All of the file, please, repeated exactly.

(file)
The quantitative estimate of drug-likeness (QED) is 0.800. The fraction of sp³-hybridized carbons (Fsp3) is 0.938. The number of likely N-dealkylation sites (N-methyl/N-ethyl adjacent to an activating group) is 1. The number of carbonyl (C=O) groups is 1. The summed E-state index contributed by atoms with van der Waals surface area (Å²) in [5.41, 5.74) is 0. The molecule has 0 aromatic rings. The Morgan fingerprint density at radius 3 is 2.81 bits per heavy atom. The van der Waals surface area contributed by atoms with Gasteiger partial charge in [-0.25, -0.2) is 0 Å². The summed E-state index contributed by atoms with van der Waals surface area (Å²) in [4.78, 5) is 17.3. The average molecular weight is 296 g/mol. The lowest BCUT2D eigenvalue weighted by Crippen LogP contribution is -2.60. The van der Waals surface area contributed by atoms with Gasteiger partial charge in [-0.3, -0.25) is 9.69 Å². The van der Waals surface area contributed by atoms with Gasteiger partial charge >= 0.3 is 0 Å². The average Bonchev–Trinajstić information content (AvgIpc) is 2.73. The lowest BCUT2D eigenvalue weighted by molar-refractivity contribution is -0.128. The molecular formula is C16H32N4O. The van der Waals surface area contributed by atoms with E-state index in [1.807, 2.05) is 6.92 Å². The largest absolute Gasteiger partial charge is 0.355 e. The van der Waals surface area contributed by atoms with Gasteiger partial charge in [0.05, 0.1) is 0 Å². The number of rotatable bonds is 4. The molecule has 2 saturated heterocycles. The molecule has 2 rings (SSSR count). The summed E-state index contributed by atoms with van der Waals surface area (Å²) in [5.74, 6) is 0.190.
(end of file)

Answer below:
The quantitative estimate of drug-likeness (QED) is 0.800. The fraction of sp³-hybridized carbons (Fsp3) is 0.938. The number of likely N-dealkylation sites (N-methyl/N-ethyl adjacent to an activating group) is 1. The number of carbonyl (C=O) groups is 1. The summed E-state index contributed by atoms with van der Waals surface area (Å²) in [5.41, 5.74) is 0. The molecule has 0 aromatic rings. The Morgan fingerprint density at radius 3 is 2.81 bits per heavy atom. The van der Waals surface area contributed by atoms with Gasteiger partial charge in [-0.25, -0.2) is 0 Å². The summed E-state index contributed by atoms with van der Waals surface area (Å²) in [4.78, 5) is 17.3. The average molecular weight is 296 g/mol. The lowest BCUT2D eigenvalue weighted by Crippen LogP contribution is -2.60. The van der Waals surface area contributed by atoms with Gasteiger partial charge in [-0.3, -0.25) is 9.69 Å². The van der Waals surface area contributed by atoms with Gasteiger partial charge >= 0.3 is 0 Å². The average Bonchev–Trinajstić information content (AvgIpc) is 2.73. The lowest BCUT2D eigenvalue weighted by molar-refractivity contribution is -0.128. The molecular formula is C16H32N4O. The van der Waals surface area contributed by atoms with E-state index in [1.807, 2.05) is 6.92 Å². The largest absolute Gasteiger partial charge is 0.355 e. The van der Waals surface area contributed by atoms with Gasteiger partial charge in [0.05, 0.1) is 0 Å². The number of rotatable bonds is 4. The molecule has 2 saturated heterocycles. The molecule has 2 rings (SSSR count). The summed E-state index contributed by atoms with van der Waals surface area (Å²) in [5.74, 6) is 0.190.